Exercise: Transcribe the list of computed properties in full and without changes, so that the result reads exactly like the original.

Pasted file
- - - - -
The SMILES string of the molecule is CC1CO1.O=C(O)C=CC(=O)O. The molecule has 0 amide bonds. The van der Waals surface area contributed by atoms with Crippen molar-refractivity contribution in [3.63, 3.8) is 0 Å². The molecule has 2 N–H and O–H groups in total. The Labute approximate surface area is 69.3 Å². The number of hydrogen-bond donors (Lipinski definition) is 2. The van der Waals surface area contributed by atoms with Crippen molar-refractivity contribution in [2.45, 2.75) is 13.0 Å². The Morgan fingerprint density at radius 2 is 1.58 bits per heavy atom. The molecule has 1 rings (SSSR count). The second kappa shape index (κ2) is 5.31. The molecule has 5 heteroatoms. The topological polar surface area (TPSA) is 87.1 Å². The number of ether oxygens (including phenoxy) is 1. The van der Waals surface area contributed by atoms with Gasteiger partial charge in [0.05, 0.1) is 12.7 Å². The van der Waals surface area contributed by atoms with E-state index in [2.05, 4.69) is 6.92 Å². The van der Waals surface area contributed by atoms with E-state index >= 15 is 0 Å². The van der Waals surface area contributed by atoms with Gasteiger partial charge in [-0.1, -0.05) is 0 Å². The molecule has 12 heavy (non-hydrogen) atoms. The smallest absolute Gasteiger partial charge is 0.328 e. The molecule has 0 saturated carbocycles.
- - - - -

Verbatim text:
The SMILES string of the molecule is CC1CO1.O=C(O)C=CC(=O)O. The molecule has 0 amide bonds. The van der Waals surface area contributed by atoms with Crippen molar-refractivity contribution in [3.63, 3.8) is 0 Å². The molecule has 2 N–H and O–H groups in total. The Labute approximate surface area is 69.3 Å². The number of hydrogen-bond donors (Lipinski definition) is 2. The van der Waals surface area contributed by atoms with Crippen molar-refractivity contribution in [2.45, 2.75) is 13.0 Å². The Morgan fingerprint density at radius 2 is 1.58 bits per heavy atom. The molecule has 1 rings (SSSR count). The second kappa shape index (κ2) is 5.31. The molecule has 5 heteroatoms. The topological polar surface area (TPSA) is 87.1 Å². The number of ether oxygens (including phenoxy) is 1. The van der Waals surface area contributed by atoms with Gasteiger partial charge in [0.05, 0.1) is 12.7 Å². The van der Waals surface area contributed by atoms with E-state index in [2.05, 4.69) is 6.92 Å². The van der Waals surface area contributed by atoms with E-state index >= 15 is 0 Å². The van der Waals surface area contributed by atoms with Gasteiger partial charge in [-0.1, -0.05) is 0 Å². The molecule has 12 heavy (non-hydrogen) atoms. The smallest absolute Gasteiger partial charge is 0.328 e. The molecule has 0 saturated carbocycles.